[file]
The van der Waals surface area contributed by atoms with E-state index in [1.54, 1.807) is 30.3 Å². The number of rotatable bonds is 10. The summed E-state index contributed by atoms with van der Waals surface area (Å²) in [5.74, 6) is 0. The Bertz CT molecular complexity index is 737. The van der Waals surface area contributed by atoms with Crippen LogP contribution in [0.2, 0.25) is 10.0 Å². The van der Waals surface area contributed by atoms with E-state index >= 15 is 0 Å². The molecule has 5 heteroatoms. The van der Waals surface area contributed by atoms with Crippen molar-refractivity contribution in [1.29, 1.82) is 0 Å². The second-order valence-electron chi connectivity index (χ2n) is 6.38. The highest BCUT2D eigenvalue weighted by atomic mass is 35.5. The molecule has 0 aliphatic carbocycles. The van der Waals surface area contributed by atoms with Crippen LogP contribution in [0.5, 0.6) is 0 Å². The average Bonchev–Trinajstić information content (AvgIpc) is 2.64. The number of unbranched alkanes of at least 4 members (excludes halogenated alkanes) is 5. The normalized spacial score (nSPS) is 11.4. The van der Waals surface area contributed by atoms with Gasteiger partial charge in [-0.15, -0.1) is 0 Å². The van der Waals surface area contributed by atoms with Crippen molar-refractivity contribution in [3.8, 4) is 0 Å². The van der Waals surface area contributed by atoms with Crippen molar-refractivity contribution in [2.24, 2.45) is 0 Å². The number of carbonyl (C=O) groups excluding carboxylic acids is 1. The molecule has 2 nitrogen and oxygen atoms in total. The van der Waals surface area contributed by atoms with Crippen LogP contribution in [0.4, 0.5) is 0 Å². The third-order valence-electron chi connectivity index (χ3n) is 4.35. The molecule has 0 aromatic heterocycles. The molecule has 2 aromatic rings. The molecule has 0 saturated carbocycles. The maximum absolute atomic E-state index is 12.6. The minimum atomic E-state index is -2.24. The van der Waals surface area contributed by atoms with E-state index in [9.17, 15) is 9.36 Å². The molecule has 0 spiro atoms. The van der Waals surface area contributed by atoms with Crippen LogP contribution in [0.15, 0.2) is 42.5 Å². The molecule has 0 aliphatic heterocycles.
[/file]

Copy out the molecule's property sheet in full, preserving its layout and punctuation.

The van der Waals surface area contributed by atoms with E-state index in [1.54, 1.807) is 30.3 Å². The number of rotatable bonds is 10. The summed E-state index contributed by atoms with van der Waals surface area (Å²) in [5.74, 6) is 0. The Bertz CT molecular complexity index is 737. The van der Waals surface area contributed by atoms with Crippen LogP contribution in [0.2, 0.25) is 10.0 Å². The van der Waals surface area contributed by atoms with E-state index >= 15 is 0 Å². The molecule has 5 heteroatoms. The van der Waals surface area contributed by atoms with Crippen molar-refractivity contribution in [1.29, 1.82) is 0 Å². The second-order valence-electron chi connectivity index (χ2n) is 6.38. The highest BCUT2D eigenvalue weighted by atomic mass is 35.5. The molecule has 0 aliphatic carbocycles. The van der Waals surface area contributed by atoms with Crippen LogP contribution in [0.5, 0.6) is 0 Å². The average Bonchev–Trinajstić information content (AvgIpc) is 2.64. The number of unbranched alkanes of at least 4 members (excludes halogenated alkanes) is 5. The normalized spacial score (nSPS) is 11.4. The van der Waals surface area contributed by atoms with Gasteiger partial charge in [-0.15, -0.1) is 0 Å². The van der Waals surface area contributed by atoms with Crippen molar-refractivity contribution in [3.8, 4) is 0 Å². The van der Waals surface area contributed by atoms with Crippen molar-refractivity contribution in [2.24, 2.45) is 0 Å². The number of carbonyl (C=O) groups excluding carboxylic acids is 1. The molecule has 2 nitrogen and oxygen atoms in total. The van der Waals surface area contributed by atoms with Crippen LogP contribution in [0.4, 0.5) is 0 Å². The third-order valence-electron chi connectivity index (χ3n) is 4.35. The molecule has 0 aromatic heterocycles. The molecule has 2 aromatic rings. The molecule has 0 saturated carbocycles. The maximum absolute atomic E-state index is 12.6. The minimum atomic E-state index is -2.24. The van der Waals surface area contributed by atoms with E-state index in [9.17, 15) is 9.36 Å². The molecule has 0 spiro atoms. The van der Waals surface area contributed by atoms with Crippen LogP contribution in [0.15, 0.2) is 42.5 Å². The molecule has 0 aliphatic heterocycles.